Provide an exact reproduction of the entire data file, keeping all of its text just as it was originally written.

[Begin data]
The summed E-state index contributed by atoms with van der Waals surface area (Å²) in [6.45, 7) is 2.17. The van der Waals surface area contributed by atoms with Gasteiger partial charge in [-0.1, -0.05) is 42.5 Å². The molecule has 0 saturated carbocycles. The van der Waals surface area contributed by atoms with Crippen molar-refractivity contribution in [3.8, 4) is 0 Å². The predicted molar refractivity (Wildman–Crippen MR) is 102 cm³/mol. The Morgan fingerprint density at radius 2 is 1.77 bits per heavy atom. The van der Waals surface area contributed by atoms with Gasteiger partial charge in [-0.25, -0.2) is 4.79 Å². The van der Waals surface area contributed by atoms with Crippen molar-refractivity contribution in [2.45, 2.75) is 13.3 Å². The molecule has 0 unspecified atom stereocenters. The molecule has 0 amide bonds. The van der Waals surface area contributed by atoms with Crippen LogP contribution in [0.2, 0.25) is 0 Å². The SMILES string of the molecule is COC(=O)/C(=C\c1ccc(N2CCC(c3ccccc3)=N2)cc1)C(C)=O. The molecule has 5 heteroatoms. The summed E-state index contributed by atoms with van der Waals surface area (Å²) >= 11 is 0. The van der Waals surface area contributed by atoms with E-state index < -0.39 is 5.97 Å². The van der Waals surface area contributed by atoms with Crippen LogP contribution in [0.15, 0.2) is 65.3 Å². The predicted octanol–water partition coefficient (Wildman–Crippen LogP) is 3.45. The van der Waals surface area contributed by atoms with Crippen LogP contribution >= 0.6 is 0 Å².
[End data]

The summed E-state index contributed by atoms with van der Waals surface area (Å²) in [6.45, 7) is 2.17. The van der Waals surface area contributed by atoms with Gasteiger partial charge in [-0.1, -0.05) is 42.5 Å². The molecule has 0 saturated carbocycles. The van der Waals surface area contributed by atoms with Crippen molar-refractivity contribution in [3.8, 4) is 0 Å². The predicted molar refractivity (Wildman–Crippen MR) is 102 cm³/mol. The Morgan fingerprint density at radius 2 is 1.77 bits per heavy atom. The van der Waals surface area contributed by atoms with Gasteiger partial charge in [-0.25, -0.2) is 4.79 Å². The van der Waals surface area contributed by atoms with Crippen molar-refractivity contribution in [2.45, 2.75) is 13.3 Å². The molecule has 0 unspecified atom stereocenters. The molecule has 0 amide bonds. The van der Waals surface area contributed by atoms with Crippen LogP contribution in [0.2, 0.25) is 0 Å². The SMILES string of the molecule is COC(=O)/C(=C\c1ccc(N2CCC(c3ccccc3)=N2)cc1)C(C)=O. The molecule has 5 heteroatoms. The summed E-state index contributed by atoms with van der Waals surface area (Å²) >= 11 is 0. The van der Waals surface area contributed by atoms with E-state index < -0.39 is 5.97 Å². The van der Waals surface area contributed by atoms with Crippen LogP contribution in [0.15, 0.2) is 65.3 Å². The predicted octanol–water partition coefficient (Wildman–Crippen LogP) is 3.45. The van der Waals surface area contributed by atoms with Crippen LogP contribution >= 0.6 is 0 Å².